Superconducting tape-based stacks used as trapped magnetic flux magnets in electrical machines are subject to an AC-demagnetizing field. This study provides analysis of trapped flux and demagnetization of several stacks’ architectures for electrical machines applications. This work is an application-driven enhancement of a previous study on stacks architecture in regards of trapped flux profile and uniformity for applications requiring uniform magnetic field over a large area [1,2].
The trapped field and demagnetization of several stacks’ architectures made of SuperOx tapes were investigated. Using the same magnetizing field and the same number of tapes, rearranging the architecture of stacks was found to have an effect on the current density distribution, the trapped flux and the demagnetization. The electromagnetic time-dependent finite element model has been used; the latter implements the power law that takes into account field dependency of the superconductor critical current density and the power law exponent, n, at liquid nitrogen temperature interpolated from experimental characterization data.
Experimental measurements on some of the modeled architectures have been carried out to check the viability of the numerical models.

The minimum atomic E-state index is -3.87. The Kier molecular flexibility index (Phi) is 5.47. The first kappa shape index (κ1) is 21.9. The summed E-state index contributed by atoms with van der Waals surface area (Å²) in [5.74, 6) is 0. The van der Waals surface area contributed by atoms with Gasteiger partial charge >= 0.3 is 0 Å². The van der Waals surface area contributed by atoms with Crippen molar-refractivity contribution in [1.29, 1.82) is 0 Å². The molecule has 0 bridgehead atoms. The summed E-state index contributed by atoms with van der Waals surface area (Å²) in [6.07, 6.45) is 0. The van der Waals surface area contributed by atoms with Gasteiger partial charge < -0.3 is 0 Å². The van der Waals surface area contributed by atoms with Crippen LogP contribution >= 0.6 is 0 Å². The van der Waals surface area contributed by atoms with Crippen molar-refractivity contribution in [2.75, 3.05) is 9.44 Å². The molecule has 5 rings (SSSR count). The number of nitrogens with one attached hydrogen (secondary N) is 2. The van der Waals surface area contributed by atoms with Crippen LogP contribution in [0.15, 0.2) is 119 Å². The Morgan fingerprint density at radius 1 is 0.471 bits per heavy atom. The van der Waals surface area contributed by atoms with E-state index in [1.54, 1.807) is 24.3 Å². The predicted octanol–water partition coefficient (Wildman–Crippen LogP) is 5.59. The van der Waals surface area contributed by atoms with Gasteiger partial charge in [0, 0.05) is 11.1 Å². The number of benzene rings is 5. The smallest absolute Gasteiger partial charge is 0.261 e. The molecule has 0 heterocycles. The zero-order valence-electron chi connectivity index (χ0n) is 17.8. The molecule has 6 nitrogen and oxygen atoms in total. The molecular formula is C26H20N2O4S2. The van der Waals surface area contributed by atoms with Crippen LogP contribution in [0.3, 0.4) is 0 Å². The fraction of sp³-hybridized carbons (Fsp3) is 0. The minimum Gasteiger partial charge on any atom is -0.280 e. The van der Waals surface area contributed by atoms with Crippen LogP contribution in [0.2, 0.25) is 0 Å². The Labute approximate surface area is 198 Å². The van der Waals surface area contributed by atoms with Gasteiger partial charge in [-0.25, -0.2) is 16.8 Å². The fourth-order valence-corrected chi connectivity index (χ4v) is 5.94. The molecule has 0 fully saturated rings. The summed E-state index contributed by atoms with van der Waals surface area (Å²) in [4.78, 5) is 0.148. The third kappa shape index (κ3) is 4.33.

T. B. Mitchell-Williams, A. Patel, A. Baskys, S. C. Hopkins, A. Kario, W. Goldacker, B. A. Glowacki, Towards Uniform Trapped Field Magnets Using a Stack of Roebel Cable Offcuts IEEE Transactions on Applied Superconductivity, 26 (3) 6800404 (April 2016)
 T B Mitchell-Williams, A Baskys, S C Hopkins, V Kalitka, A Molodyk, B A Glowacki and A Patel, Uniform trapped fields produced by stacks of HTS coated conductor tape, Superconductor Science and Technology, 29 (8) 085008 (16 June 2016)
This research is financially supported partially by the European Union’s Horizon 2020 research innovation programme under grant agreement No. 7231119 (ASuMED “Advanced Superconducting Motor Experimental Demonstrator”) and also by EPSRC grant No. EP/P000738/1 entitled “Development of superconducting composite permanent magnets for synchronous motors: an enabling technology for future electric aircraft”.